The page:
Solving Vector Problems

A final word on notation; in type, vectors are indicated by bold type.In handwriting, it is a convention to underline vectors and leave scalars (such as the constants $k$ and $\lambda$ above without underlining.Remember, $\mathbf.\mathbf=|a|^2$, and if two vectors are perpendicular, their scalar product is

Vector equation of a line Some students are intimidated by the vector equation of a line when they first meet it.(moderate) Two displacements with magnitudes of 10 m and 12 m can be combined to form resultant vectors with many different magnitudes.Which of the following magnitudes can result from these two displacments? For the possible resultants, what angle exists between the original displacements? (moderate) A bicycle tire (Radius = R = 0.4 m) rolls along the ground (with no slipping) through three-quarters of a revolution.Consider the point on the tire that was originally touching the ground.How far has it displaced from its starting position? (moderate) A student carries a lump of clay from the first floor (ground level) door of a skyscraper (on Grant Street) to the elevator, 24 m away. Finally, she exits the elevator and carries the clay 12 m back toward Grant Street.Many students are often reluctant to tackle questions using vectors.I think this is partly because often vectors is not taught until quite a way through a school maths course, so they are unfamiliar.This short article aims to highlight some of the powerful techniques that can be used to solve problems involving vectors, and to encourage you to have a go at such problems to become more familiar with vector properties and applications. When we first meet them, it's often in the context of transformations - a translation can be expressed as a vector telling us how far something is translated to the right (or left) and up (or down).Confusion can strike when we come across vectors being used to indicate absolute position relative to an origin as well as showing a direction.For me, diagrams make it much easier to make sense of what is going on - I can represent a position vector as a point on the diagram with a line segment coming from the origin.Direction vectors just become line segments joined onto other vectors, with a helpful arrow to remind me that $\mathbf$ and $\mathbf$ are in opposite directions!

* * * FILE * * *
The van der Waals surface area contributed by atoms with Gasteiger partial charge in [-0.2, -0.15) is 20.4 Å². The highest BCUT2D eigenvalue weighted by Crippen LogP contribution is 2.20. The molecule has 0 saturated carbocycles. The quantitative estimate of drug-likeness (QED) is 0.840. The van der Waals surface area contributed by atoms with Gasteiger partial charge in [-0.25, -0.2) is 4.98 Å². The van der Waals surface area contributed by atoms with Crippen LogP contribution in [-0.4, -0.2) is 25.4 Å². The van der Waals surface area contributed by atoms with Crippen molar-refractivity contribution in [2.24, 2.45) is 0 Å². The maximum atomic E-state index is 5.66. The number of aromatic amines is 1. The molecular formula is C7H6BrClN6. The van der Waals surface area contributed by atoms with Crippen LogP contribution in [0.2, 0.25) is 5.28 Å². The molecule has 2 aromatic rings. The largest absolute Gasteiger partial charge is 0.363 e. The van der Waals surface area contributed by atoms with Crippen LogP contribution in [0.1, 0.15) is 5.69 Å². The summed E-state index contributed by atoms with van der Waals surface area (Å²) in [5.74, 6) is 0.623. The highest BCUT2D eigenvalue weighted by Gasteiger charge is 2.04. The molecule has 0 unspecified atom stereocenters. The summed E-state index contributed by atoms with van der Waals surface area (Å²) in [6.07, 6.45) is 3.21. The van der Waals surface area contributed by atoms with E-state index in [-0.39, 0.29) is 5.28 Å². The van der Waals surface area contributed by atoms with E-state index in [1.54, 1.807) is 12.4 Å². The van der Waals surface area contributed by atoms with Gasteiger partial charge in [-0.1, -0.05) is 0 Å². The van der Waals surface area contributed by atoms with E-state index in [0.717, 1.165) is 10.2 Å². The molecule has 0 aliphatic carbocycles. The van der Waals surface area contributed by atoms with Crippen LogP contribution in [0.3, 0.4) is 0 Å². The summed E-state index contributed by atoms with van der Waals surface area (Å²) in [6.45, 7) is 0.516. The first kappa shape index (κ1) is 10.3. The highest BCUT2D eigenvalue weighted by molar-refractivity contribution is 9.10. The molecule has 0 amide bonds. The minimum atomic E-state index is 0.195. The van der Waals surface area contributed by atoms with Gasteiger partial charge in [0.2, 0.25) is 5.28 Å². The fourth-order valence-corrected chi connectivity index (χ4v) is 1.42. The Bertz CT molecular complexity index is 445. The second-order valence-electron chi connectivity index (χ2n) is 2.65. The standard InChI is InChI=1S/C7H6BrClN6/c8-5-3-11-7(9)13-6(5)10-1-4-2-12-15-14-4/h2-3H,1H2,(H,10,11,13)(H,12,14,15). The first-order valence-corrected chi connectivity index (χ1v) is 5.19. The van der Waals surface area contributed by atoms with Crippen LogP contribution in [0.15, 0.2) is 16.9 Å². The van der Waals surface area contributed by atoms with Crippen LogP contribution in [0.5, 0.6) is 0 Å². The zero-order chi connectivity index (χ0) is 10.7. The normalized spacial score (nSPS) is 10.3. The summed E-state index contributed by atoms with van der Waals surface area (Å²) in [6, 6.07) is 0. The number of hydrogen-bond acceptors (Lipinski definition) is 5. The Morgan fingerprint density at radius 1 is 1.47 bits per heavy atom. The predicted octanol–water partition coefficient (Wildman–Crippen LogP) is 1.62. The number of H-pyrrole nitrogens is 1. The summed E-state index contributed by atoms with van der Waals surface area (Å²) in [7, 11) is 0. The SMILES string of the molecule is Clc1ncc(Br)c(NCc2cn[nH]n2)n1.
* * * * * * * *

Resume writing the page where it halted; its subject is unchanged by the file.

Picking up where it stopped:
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Vector equation of a line Some students are intimidated by the vector equation of a line when they first meet it.

(moderate) Two displacements with magnitudes of 10 m and 12 m can be combined to form resultant vectors with many different magnitudes.

Which of the following magnitudes can result from these two displacments? For the possible resultants, what angle exists between the original displacements? (moderate) A bicycle tire (Radius = R = 0.4 m) rolls along the ground (with no slipping) through three-quarters of a revolution.

Consider the point on the tire that was originally touching the ground.

How far has it displaced from its starting position? (moderate) A student carries a lump of clay from the first floor (ground level) door of a skyscraper (on Grant Street) to the elevator, 24 m away. Finally, she exits the elevator and carries the clay 12 m back toward Grant Street.

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Vector equation of a line Some students are intimidated by the vector equation of a line when they first meet it.(moderate) Two displacements with magnitudes of 10 m and 12 m can be combined to form resultant vectors with many different magnitudes.Which of the following magnitudes can result from these two displacments? For the possible resultants, what angle exists between the original displacements? (moderate) A bicycle tire (Radius = R = 0.4 m) rolls along the ground (with no slipping) through three-quarters of a revolution.Consider the point on the tire that was originally touching the ground.How far has it displaced from its starting position? (moderate) A student carries a lump of clay from the first floor (ground level) door of a skyscraper (on Grant Street) to the elevator, 24 m away. Finally, she exits the elevator and carries the clay 12 m back toward Grant Street.Many students are often reluctant to tackle questions using vectors.I think this is partly because often vectors is not taught until quite a way through a school maths course, so they are unfamiliar.This short article aims to highlight some of the powerful techniques that can be used to solve problems involving vectors, and to encourage you to have a go at such problems to become more familiar with vector properties and applications. When we first meet them, it's often in the context of transformations - a translation can be expressed as a vector telling us how far something is translated to the right (or left) and up (or down).Confusion can strike when we come across vectors being used to indicate absolute position relative to an origin as well as showing a direction.For me, diagrams make it much easier to make sense of what is going on - I can represent a position vector as a point on the diagram with a line segment coming from the origin.Direction vectors just become line segments joined onto other vectors, with a helpful arrow to remind me that $\mathbf$ and $\mathbf$ are in opposite directions!

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